By Yuvraj Malik

(Reuters) – Three of the Wall Street’s heavyweight technology firms have reported better-than-expected sales at their cloud computing units in recent days, as interest in artificial intelligence drives a rebound in spending by corporate customers.

Growth in the $270 billion cloud infrastructure market, a cash engine for Amazon.com, Microsoft and Alphabet, gives the clearest sign yet that AI investment is bearing fruit after investors drove those stocks to record highs, thanks to optimism about the emerging technology.

Many big customers have started spending again on cloud computing after pausing last year to cut costs, executives and analysts said.

Amazon, the last of trio to report on Tuesday, said its cloud computing arm AWS grew 17% in the January-to-March period, above Wall Street’s 15% growth estimate, and hit a $100 billion annual run-rate for the first time.

Performance was consistent at Microsoft’s Azure and Google Cloud, which grew above expectations at 31% and 28%, respectively, in the first three months of the year.

“Looking across AWS, Microsoft Azure and Google Cloud, it is clear that two things are happening simultaneously – AI is contributing to growth, but also the rest of cloud spending is accelerating,” said D.A. Davidson & Co analyst Gil Luria.

For several years cloud infrastructure providers enjoyed growth rates as high as 60% and demand shot up during the COVID-19 pandemic as more businesses moved online. However, firms had to realign expectation last year as customer pulled back spends in an increasingly challenging business environment.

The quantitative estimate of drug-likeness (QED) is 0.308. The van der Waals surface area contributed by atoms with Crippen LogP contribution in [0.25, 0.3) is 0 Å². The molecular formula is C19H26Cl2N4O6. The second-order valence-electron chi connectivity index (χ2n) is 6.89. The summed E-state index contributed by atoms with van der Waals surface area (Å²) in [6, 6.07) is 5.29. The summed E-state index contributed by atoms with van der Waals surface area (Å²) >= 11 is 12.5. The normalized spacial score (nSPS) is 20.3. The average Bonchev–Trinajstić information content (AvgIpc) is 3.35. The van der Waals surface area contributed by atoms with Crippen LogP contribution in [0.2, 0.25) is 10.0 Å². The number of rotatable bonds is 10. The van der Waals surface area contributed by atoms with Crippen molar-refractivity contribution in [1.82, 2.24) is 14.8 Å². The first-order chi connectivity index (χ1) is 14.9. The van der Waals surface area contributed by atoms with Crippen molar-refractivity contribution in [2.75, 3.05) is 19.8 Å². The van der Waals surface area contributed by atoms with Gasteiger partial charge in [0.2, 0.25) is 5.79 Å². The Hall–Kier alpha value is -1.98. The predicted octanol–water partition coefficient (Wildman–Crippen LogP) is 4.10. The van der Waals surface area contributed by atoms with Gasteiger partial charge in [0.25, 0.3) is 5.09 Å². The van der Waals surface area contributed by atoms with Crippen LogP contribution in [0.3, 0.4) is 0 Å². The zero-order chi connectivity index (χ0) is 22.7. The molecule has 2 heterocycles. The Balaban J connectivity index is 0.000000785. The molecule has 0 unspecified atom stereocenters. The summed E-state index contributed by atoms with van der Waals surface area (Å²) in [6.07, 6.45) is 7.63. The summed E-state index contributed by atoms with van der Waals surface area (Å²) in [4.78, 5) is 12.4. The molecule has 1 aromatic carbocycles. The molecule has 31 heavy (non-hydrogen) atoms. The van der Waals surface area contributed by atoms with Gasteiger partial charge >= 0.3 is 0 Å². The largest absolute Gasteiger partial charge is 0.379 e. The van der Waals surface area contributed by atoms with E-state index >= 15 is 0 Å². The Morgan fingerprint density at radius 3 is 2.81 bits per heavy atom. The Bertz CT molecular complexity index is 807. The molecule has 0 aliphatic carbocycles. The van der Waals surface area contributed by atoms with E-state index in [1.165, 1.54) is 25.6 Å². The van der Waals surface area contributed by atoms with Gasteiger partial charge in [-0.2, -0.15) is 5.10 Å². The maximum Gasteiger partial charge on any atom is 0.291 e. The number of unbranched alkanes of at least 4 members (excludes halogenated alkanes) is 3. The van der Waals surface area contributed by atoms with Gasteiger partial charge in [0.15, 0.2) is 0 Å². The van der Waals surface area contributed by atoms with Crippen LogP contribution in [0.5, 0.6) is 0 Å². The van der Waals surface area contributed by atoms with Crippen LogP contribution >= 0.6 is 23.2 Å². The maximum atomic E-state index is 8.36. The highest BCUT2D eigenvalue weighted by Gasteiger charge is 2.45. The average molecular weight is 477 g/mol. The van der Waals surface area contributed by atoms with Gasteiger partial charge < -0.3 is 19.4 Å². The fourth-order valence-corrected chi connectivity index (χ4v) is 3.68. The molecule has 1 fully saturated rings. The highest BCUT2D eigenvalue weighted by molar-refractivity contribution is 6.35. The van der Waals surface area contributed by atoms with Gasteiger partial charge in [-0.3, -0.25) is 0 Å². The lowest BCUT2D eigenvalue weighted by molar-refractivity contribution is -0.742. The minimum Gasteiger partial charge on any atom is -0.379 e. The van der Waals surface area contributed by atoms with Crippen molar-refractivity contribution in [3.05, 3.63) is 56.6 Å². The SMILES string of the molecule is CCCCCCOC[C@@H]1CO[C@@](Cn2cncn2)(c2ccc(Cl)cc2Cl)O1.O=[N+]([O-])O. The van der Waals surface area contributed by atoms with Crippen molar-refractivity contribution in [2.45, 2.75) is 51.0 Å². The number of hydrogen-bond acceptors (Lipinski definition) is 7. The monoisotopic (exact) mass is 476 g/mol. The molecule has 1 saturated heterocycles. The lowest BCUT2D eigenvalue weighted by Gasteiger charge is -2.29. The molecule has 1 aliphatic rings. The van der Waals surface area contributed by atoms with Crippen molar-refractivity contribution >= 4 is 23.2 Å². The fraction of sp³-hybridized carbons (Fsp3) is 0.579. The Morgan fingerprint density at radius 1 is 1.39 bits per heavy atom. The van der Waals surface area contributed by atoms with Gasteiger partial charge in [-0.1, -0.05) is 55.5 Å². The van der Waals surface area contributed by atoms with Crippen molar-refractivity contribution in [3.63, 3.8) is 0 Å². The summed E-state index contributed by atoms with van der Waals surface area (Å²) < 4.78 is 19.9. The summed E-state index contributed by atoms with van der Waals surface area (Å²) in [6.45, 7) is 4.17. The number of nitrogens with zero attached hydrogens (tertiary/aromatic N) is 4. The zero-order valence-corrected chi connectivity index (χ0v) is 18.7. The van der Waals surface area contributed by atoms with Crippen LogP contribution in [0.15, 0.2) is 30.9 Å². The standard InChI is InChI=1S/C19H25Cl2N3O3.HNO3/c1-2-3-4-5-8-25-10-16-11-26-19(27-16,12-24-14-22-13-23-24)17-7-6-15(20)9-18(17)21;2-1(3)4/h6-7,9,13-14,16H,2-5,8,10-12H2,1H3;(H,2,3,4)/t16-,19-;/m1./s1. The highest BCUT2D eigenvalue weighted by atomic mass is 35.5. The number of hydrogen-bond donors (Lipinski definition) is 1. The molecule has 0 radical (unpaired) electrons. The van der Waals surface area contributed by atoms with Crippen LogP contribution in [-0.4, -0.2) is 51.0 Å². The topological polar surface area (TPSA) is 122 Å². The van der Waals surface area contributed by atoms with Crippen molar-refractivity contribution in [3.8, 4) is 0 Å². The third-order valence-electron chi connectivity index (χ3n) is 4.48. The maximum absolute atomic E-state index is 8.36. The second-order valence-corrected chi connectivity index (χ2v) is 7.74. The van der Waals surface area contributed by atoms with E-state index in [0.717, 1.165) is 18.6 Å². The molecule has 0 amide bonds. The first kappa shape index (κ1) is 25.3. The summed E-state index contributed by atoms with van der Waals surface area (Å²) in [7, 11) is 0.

The industry has been at the forefront of adopting AI and customers had begun to buy the new functionality at a rapid pace, executives said.

“The number of Azure AI customers continues to grow and average spend continues to increase,” Microsoft CEO Satya Nadella said on the company earnings call, adding that more than 65% of the Fortune 500 companies were Azure OpenAI Service customers.

AI services contributed 7 percentage-points in growth to Azure, up from 6 percentage points in the Oct-Dec quarter.

More than 60% of funded generative AI startups and nearly 90% of genAI unicorns were using Google Cloud, Alphabet CEO Sundar Pichai said on his company’s earnings call last week.

“There is an inevitable and continuous migration of workloads to the cloud and consolidation of IT spending going towards large platforms, including the hyperscalers,” said RBC Capital Markets analyst Rishi Jaluria.

Hyperscalers are cloud providers with a large network of data centers and wide range of services, and are often preferred for end-to-end workload support.

(Reporting by Yuvraj Malik in Bengaluru; Editing by Lincoln Feast.)

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